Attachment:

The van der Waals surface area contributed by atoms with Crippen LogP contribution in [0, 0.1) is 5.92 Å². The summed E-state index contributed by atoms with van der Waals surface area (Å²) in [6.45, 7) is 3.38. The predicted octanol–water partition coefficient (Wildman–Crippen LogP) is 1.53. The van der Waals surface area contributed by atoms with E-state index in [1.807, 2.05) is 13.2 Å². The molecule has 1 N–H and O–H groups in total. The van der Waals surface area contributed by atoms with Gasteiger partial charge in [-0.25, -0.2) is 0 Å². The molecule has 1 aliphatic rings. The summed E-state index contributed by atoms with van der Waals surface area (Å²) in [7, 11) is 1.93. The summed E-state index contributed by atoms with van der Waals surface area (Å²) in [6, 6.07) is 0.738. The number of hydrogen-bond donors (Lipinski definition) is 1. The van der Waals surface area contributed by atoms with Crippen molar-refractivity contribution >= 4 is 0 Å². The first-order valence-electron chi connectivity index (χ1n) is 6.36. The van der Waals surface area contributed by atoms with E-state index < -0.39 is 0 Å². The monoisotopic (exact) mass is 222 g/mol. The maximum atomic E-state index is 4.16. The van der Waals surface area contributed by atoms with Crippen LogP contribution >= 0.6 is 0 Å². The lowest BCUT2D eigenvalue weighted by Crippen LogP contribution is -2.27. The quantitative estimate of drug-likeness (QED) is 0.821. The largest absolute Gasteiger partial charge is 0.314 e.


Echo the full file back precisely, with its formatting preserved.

The van der Waals surface area contributed by atoms with Crippen LogP contribution in [0, 0.1) is 5.92 Å². The summed E-state index contributed by atoms with van der Waals surface area (Å²) in [6.45, 7) is 3.38. The predicted octanol–water partition coefficient (Wildman–Crippen LogP) is 1.53. The van der Waals surface area contributed by atoms with E-state index in [1.807, 2.05) is 13.2 Å². The molecule has 1 N–H and O–H groups in total. The van der Waals surface area contributed by atoms with Gasteiger partial charge in [-0.25, -0.2) is 0 Å². The molecule has 1 aliphatic rings. The summed E-state index contributed by atoms with van der Waals surface area (Å²) in [7, 11) is 1.93. The summed E-state index contributed by atoms with van der Waals surface area (Å²) in [6, 6.07) is 0.738. The number of hydrogen-bond donors (Lipinski definition) is 1. The van der Waals surface area contributed by atoms with Crippen molar-refractivity contribution >= 4 is 0 Å². The first-order valence-electron chi connectivity index (χ1n) is 6.36. The van der Waals surface area contributed by atoms with E-state index < -0.39 is 0 Å². The monoisotopic (exact) mass is 222 g/mol. The maximum atomic E-state index is 4.16. The van der Waals surface area contributed by atoms with Crippen LogP contribution >= 0.6 is 0 Å². The lowest BCUT2D eigenvalue weighted by Crippen LogP contribution is -2.27. The quantitative estimate of drug-likeness (QED) is 0.821. The largest absolute Gasteiger partial charge is 0.314 e.